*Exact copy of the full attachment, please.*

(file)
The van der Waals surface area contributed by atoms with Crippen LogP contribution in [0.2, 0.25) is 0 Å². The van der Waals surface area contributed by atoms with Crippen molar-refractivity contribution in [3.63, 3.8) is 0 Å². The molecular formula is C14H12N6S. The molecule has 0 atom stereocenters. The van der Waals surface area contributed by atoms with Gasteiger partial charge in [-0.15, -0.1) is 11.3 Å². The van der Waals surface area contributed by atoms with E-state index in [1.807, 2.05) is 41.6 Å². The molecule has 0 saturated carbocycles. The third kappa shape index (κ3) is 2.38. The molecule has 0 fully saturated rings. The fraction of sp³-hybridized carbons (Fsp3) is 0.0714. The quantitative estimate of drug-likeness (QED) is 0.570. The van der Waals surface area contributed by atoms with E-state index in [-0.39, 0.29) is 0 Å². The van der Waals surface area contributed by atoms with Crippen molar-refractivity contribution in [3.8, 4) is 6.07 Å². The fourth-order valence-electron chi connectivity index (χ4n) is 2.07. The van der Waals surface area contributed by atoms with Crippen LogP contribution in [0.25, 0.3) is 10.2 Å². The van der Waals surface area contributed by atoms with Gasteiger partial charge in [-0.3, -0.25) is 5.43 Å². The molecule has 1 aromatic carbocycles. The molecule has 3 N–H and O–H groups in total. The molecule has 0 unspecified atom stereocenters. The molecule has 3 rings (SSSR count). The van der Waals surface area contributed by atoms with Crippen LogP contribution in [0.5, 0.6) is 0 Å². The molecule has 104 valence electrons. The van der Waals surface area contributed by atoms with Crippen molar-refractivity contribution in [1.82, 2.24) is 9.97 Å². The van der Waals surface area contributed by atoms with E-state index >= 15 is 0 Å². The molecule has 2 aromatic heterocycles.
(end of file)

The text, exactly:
The van der Waals surface area contributed by atoms with Crippen LogP contribution in [0.2, 0.25) is 0 Å². The van der Waals surface area contributed by atoms with Crippen molar-refractivity contribution in [3.63, 3.8) is 0 Å². The molecular formula is C14H12N6S. The molecule has 0 atom stereocenters. The van der Waals surface area contributed by atoms with Gasteiger partial charge in [-0.15, -0.1) is 11.3 Å². The van der Waals surface area contributed by atoms with E-state index in [1.807, 2.05) is 41.6 Å². The molecule has 0 saturated carbocycles. The third kappa shape index (κ3) is 2.38. The molecule has 0 fully saturated rings. The fraction of sp³-hybridized carbons (Fsp3) is 0.0714. The quantitative estimate of drug-likeness (QED) is 0.570. The van der Waals surface area contributed by atoms with E-state index in [-0.39, 0.29) is 0 Å². The van der Waals surface area contributed by atoms with Crippen molar-refractivity contribution in [3.8, 4) is 6.07 Å². The fourth-order valence-electron chi connectivity index (χ4n) is 2.07. The van der Waals surface area contributed by atoms with Crippen LogP contribution in [0.25, 0.3) is 10.2 Å². The van der Waals surface area contributed by atoms with Gasteiger partial charge in [-0.3, -0.25) is 5.43 Å². The molecule has 1 aromatic carbocycles. The molecule has 3 N–H and O–H groups in total. The molecule has 0 unspecified atom stereocenters. The molecule has 3 rings (SSSR count). The van der Waals surface area contributed by atoms with Crippen LogP contribution in [0.5, 0.6) is 0 Å². The molecule has 104 valence electrons. The van der Waals surface area contributed by atoms with Crippen molar-refractivity contribution in [1.82, 2.24) is 9.97 Å². The van der Waals surface area contributed by atoms with E-state index >= 15 is 0 Å². The molecule has 2 aromatic heterocycles.